The first truly mobile phone service came to light on June 17, 1946 under Bell Labs, which developed mobile phones that allowed users to place and receive phone calls from their automobiles. Shortly thereafter, AT&T offered the first Mobile Telephone Service, but the technology was primitive and only offered limited coverage area with a few available channels in urban regions.

The later development of cellular technology would catapult mobile telephony into a new era, allowing for widespread adoption of mobile phones. This era was predicted by Arthur C. Clarke in a 1959 essay, where he envisioned a world where every person could make calls with their very own personal transceiver. In the essay, Clarke wrote: “The time will come when we will be able to call a person anywhere on Earth merely by dialing a number.” His vision also included a means for a global positioning system that would ensure that “no one need ever again be lost.” He later predicted the advent of such a device taking place in the 1980s.

Russian engineer Leonid Kupriyanovich developed a number of experimental mobile phone models between 1957 and 1961, with the last of the designs weighing less than three ounces and could fit easily in the palm of one’s hand, according to media sources of the time in USSR.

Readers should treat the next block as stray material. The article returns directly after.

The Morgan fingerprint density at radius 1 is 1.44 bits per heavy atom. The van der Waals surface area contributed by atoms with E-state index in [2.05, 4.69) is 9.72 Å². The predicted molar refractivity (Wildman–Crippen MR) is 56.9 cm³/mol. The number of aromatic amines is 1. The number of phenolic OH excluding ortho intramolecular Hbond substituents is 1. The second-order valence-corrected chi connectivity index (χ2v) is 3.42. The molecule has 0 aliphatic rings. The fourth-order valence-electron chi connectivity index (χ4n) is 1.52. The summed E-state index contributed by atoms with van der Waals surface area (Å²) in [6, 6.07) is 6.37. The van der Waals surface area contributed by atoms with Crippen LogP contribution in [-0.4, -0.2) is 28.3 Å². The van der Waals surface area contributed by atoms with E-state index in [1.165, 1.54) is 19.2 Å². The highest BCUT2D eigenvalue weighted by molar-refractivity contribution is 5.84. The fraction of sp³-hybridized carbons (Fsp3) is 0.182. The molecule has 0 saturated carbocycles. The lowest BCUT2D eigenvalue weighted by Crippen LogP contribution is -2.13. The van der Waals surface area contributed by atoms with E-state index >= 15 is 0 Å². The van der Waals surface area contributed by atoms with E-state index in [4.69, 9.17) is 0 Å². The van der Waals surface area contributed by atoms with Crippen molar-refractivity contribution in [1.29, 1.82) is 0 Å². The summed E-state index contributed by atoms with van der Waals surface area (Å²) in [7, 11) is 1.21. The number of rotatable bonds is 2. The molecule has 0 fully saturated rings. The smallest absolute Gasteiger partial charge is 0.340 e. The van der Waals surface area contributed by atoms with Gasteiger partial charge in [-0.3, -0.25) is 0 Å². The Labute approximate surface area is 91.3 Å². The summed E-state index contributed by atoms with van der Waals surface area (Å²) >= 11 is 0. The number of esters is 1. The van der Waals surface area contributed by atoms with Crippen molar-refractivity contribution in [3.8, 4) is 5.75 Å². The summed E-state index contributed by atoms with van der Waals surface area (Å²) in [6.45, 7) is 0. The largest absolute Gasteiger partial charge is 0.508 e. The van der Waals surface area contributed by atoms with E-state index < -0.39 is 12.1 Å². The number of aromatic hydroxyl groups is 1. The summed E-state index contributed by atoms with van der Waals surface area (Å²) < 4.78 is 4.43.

The first fully automated vehicular mobile phone system was unveiled in Sweden in 1956. Named MTA (Mobiltelefonisystem A), it allowed calls to be made and received using a rotary dial. These early car phones were primitive and consisted of bulky vacuum tubes and relays, weighing as much as 90 pounds. In 1962, MTB was unveiled. This system used push-button calling and improved operational reliability with transistors and DTMF signaling.

Other car phone systems were implemented around this time as well. USSR introduced the first mobile phone for motorists in 1958 and the first US car phones were introduced in 1959.

In 1965, a mobile automatic phone was unveiled by Bulgarian-based Radioelektronika, who presented the device at the Inforga-65 international exhibition in Moscow. The phone was based on the system developed by Kupriyanovich. The phone system worked with a base station, and one base station could provide service for up to 15 customers.